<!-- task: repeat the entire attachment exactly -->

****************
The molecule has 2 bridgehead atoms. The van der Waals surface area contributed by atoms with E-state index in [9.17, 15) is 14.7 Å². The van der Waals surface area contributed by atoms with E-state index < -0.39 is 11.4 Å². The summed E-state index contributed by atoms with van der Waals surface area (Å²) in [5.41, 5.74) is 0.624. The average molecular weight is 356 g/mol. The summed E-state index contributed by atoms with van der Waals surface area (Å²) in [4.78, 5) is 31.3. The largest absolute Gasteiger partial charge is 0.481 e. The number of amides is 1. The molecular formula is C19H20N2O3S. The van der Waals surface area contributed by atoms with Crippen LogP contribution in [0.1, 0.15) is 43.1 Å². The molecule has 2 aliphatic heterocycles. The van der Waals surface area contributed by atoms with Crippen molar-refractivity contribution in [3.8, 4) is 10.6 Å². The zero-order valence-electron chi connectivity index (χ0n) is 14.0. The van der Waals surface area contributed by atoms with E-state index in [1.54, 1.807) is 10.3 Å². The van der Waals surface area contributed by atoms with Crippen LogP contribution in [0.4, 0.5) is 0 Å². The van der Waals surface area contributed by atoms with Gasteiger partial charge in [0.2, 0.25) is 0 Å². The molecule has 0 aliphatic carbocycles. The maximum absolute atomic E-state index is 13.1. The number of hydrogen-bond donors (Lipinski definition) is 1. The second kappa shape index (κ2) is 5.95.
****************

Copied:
The molecule has 2 bridgehead atoms. The van der Waals surface area contributed by atoms with E-state index in [9.17, 15) is 14.7 Å². The van der Waals surface area contributed by atoms with E-state index < -0.39 is 11.4 Å². The summed E-state index contributed by atoms with van der Waals surface area (Å²) in [5.41, 5.74) is 0.624. The average molecular weight is 356 g/mol. The summed E-state index contributed by atoms with van der Waals surface area (Å²) in [4.78, 5) is 31.3. The largest absolute Gasteiger partial charge is 0.481 e. The number of amides is 1. The molecular formula is C19H20N2O3S. The van der Waals surface area contributed by atoms with Crippen LogP contribution in [0.1, 0.15) is 43.1 Å². The molecule has 2 aliphatic heterocycles. The van der Waals surface area contributed by atoms with Crippen molar-refractivity contribution in [3.8, 4) is 10.6 Å². The zero-order valence-electron chi connectivity index (χ0n) is 14.0. The van der Waals surface area contributed by atoms with E-state index in [1.54, 1.807) is 10.3 Å². The van der Waals surface area contributed by atoms with Crippen LogP contribution in [0.4, 0.5) is 0 Å². The van der Waals surface area contributed by atoms with Gasteiger partial charge in [0.2, 0.25) is 0 Å². The molecule has 0 aliphatic carbocycles. The maximum absolute atomic E-state index is 13.1. The number of hydrogen-bond donors (Lipinski definition) is 1. The second kappa shape index (κ2) is 5.95.